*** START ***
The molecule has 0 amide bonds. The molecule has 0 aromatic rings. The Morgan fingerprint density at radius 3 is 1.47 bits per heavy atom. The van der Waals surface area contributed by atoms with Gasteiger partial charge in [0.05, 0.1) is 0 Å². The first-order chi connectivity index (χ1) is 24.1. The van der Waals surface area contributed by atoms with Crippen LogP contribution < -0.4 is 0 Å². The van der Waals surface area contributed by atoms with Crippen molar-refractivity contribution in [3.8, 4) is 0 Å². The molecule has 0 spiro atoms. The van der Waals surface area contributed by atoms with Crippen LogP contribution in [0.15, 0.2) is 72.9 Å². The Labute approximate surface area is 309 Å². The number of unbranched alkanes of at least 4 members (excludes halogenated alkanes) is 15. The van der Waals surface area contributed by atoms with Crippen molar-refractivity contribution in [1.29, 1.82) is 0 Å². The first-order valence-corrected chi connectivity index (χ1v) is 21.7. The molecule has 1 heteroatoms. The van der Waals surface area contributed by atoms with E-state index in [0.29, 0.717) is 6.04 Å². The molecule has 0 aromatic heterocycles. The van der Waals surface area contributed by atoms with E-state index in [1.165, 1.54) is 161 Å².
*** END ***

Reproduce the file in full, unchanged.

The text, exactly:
The molecule has 0 amide bonds. The molecule has 0 aromatic rings. The Morgan fingerprint density at radius 3 is 1.47 bits per heavy atom. The van der Waals surface area contributed by atoms with Gasteiger partial charge in [0.05, 0.1) is 0 Å². The first-order chi connectivity index (χ1) is 24.1. The van der Waals surface area contributed by atoms with Crippen LogP contribution < -0.4 is 0 Å². The van der Waals surface area contributed by atoms with Crippen molar-refractivity contribution in [3.8, 4) is 0 Å². The molecule has 0 spiro atoms. The van der Waals surface area contributed by atoms with Crippen LogP contribution in [0.15, 0.2) is 72.9 Å². The Labute approximate surface area is 309 Å². The number of unbranched alkanes of at least 4 members (excludes halogenated alkanes) is 15. The van der Waals surface area contributed by atoms with Crippen molar-refractivity contribution in [1.29, 1.82) is 0 Å². The first-order valence-corrected chi connectivity index (χ1v) is 21.7. The molecule has 1 heteroatoms. The van der Waals surface area contributed by atoms with E-state index in [0.29, 0.717) is 6.04 Å². The molecule has 0 aromatic heterocycles. The van der Waals surface area contributed by atoms with E-state index in [1.165, 1.54) is 161 Å².